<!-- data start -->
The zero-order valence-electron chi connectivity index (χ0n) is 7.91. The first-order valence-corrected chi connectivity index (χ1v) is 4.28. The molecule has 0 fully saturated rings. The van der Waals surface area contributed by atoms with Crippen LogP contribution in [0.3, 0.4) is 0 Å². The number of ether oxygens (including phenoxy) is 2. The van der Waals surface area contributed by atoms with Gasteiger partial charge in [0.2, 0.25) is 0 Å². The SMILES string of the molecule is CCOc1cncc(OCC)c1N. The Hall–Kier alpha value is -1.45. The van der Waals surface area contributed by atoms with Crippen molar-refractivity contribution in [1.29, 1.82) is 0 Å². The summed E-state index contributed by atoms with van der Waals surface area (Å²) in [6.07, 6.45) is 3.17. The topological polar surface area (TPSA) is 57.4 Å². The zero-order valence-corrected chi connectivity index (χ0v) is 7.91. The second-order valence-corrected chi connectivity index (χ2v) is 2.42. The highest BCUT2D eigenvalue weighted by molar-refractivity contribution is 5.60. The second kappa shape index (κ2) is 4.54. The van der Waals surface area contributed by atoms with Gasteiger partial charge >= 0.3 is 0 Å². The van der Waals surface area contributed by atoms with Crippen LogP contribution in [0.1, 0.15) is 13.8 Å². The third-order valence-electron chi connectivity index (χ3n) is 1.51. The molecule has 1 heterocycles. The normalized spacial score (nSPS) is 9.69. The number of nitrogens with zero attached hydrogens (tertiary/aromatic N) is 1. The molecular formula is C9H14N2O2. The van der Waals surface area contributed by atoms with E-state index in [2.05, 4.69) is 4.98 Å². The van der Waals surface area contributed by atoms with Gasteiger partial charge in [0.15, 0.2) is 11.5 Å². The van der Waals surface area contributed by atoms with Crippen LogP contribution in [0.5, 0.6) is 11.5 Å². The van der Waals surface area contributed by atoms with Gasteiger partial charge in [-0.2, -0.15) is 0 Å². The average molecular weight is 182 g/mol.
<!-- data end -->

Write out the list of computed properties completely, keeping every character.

The zero-order valence-electron chi connectivity index (χ0n) is 7.91. The first-order valence-corrected chi connectivity index (χ1v) is 4.28. The molecule has 0 fully saturated rings. The van der Waals surface area contributed by atoms with Crippen LogP contribution in [0.3, 0.4) is 0 Å². The number of ether oxygens (including phenoxy) is 2. The van der Waals surface area contributed by atoms with Gasteiger partial charge in [0.2, 0.25) is 0 Å². The SMILES string of the molecule is CCOc1cncc(OCC)c1N. The Hall–Kier alpha value is -1.45. The van der Waals surface area contributed by atoms with Crippen molar-refractivity contribution in [1.29, 1.82) is 0 Å². The summed E-state index contributed by atoms with van der Waals surface area (Å²) in [6.07, 6.45) is 3.17. The topological polar surface area (TPSA) is 57.4 Å². The zero-order valence-corrected chi connectivity index (χ0v) is 7.91. The second-order valence-corrected chi connectivity index (χ2v) is 2.42. The highest BCUT2D eigenvalue weighted by molar-refractivity contribution is 5.60. The second kappa shape index (κ2) is 4.54. The van der Waals surface area contributed by atoms with Gasteiger partial charge >= 0.3 is 0 Å². The van der Waals surface area contributed by atoms with Crippen LogP contribution in [0.1, 0.15) is 13.8 Å². The third-order valence-electron chi connectivity index (χ3n) is 1.51. The molecule has 1 heterocycles. The normalized spacial score (nSPS) is 9.69. The number of nitrogens with zero attached hydrogens (tertiary/aromatic N) is 1. The molecular formula is C9H14N2O2. The van der Waals surface area contributed by atoms with E-state index in [2.05, 4.69) is 4.98 Å². The van der Waals surface area contributed by atoms with Gasteiger partial charge in [0.15, 0.2) is 11.5 Å². The van der Waals surface area contributed by atoms with Crippen LogP contribution in [0.5, 0.6) is 11.5 Å². The van der Waals surface area contributed by atoms with Gasteiger partial charge in [-0.2, -0.15) is 0 Å². The average molecular weight is 182 g/mol.